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Chapter 1: The Science of Life. Biology – The study of life Organism – A living thing; anything that can carry out life processes independently Branches.

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Presentation on theme: "Chapter 1: The Science of Life. Biology – The study of life Organism – A living thing; anything that can carry out life processes independently Branches."— Presentation transcript:

1 Chapter 1: The Science of Life

2 Biology – The study of life Organism – A living thing; anything that can carry out life processes independently Branches of biology – There are many subtopics within biology – a few examples we’ll hit upon this year:

3 Biochemistry – Study of the chemistry of life Genetics – Study of how organisms pass traits to their offspring  Evolutionary theory – Study of changes in types of organisms over time  Cell biology – Study of life on the cellular level  Microbiology – Study of microscopic organisms  Botany – Study of plants  Zoology – Study of animals  Physiology – Functions, activities, and processes of organisms  Ecology – Study of how organisms interact with eachother and the environment

4 Properties of Life 1. Cellular organization  Cell – a highly organized, tiny structure that in enclosed in a thin covering called a membrane  A cell is the smallest unit capable of all life functions

5 Organisms can be unicellular or multicellular Multicellular organisms – more than 1 cell Cells in these organisms are considered specialized (have certain jobs) Examples: some fungus, all plants, all animals

6  Unicellular organisms - one cell 1 cell does all jobs for organism Examples: bacteria, protists, and some fungus

7 There are various levels of cellular organization –vary based on how complex the organism is  In general: cells  tissues  organs  organ systems  organisms  Cells are the smallest unit of life, organisms the biggest


9 2. Homeostasis Maintaining a stable internal environment in order to function properly (such as body temperature, pH, blood pressure, water balance) regardless of changes in the external environment  Example: sweating or shivering to maintain body temperature

10 3. Metabolism – the sum of all of the chemical reactions carried out in an organism Reactions carried out to obtain energy Organisms can obtain energy in one of two ways: heterotrophs and autotrophs

11 Heterotrophs are organisms that obtain nutrients from food eaten Ex: some bacteria and protists, fungus, & animals Autotrophs are organisms that make their own food through photosynthesis Ex: plants, some protists, and some bacteria

12 4. Responsiveness – living organisms must respond to their external environment Ex: plants bend toward the light, birds fluff feathers to stay warm in winter

13 5. Reproduction – the process by which organisms make more of their own kind from one generation to the next  Prevents extinction of species  Can be sexual or asexual 6. Heredity – process through which an organism passes on its own traits to its offspring during reproduction

14 Asexual reproduction only 1 parent offspring has DNA identical to parent Sexual reproduction 2 parents each parent contributes ½ genetic information to offspring offspring has mixed traits from parents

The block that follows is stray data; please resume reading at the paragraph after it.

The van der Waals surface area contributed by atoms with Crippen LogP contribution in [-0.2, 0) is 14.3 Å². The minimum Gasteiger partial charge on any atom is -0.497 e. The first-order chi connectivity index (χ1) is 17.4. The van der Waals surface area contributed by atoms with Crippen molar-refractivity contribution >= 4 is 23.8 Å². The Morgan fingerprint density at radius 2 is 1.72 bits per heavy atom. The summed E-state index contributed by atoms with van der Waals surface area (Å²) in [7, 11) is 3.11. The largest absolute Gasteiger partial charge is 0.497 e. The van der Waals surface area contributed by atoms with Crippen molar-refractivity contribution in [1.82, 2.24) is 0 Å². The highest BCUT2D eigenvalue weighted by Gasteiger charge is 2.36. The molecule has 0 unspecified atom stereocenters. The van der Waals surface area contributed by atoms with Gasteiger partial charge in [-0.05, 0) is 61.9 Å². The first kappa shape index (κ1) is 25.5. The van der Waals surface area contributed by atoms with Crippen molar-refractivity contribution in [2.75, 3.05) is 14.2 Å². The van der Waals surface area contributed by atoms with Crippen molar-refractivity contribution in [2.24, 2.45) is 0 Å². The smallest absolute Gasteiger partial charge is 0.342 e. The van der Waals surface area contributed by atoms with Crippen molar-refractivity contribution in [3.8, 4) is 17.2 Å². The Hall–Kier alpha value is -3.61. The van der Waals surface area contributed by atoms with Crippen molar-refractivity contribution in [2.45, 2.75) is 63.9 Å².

15 7. Growth - an increase in the number of cells/ increase in the size  Example – getting taller  As organisms grow, they may change, or develop  Development – Changes an organism undergoes to reach adult form  Example – baby  kid  teen  adult; tadpole to frog; caterpillar to butterfly

16 Classification Taxonomy – The practice of naming and classifying organisms Taxa –the categories into which organisms are classified

17 The taxa: Domain Kingdom Phylum (Division for plants) Class Order Family Genus Species Did King Phillip Came Over For Good Spaghetti???


19 Domain Archaea –  Unicellular prokaryotes  May have been first cells  Live in aquatic environments that lack oxygen or are too salty, too hot, or too acidic for most other organisms – like primitive Earth(?)

20 Domain Bacteria  Unicellular prokaryotes  Found almost anywhere – in soil, water, atmosphere, on and inside living organisms

21 Domain Eukarya  Cells contain membrane-bound nucleus  Four Kingdoms within –  Protists (Protista)  Fungus (Fungi)  Plants (Plantae)  Animals (Animalia)


23 Why can’t we just use common names? Not very specific Ex: What KIND of frog? Misleading Ex: Jellyfish is NOT a fish, ringworm is NOT a worm Vary by language and geography Ex: Puma, mountain lion, and cougar are ALL the same animal! A robin in one country is not the same as what is named a robin in another country

24 What was wrong with the early systems of classification? Forgot to include bacteria, fungus and protists Failed to show proper relationships between organisms Too general – ex. Aristotle classified animals by where they lived (air, land, or water)

25 Modern system of classification:  Based in part on Carl Linnaeus’ system of binomial nomenclature (“two names”)  Grouped according to:  physical features (morphology)  the ancestral relationships between species (phylogeny)

26 Those placed in the same genus will be most closely related, those in different kingdoms most distantly related Ex: Those in genus Felis are more closely related to each other than organisms in the Kingdoms Plantae and Animalia are to each other.

27 Writing scientific names: Ex: Homo sapiens or Homo sapiens Can be abbreviated H. sapiens  If typed – should be italicized.  If handwritten – should be underlined.  First word is genus – capitalized  Second word is species - lower case

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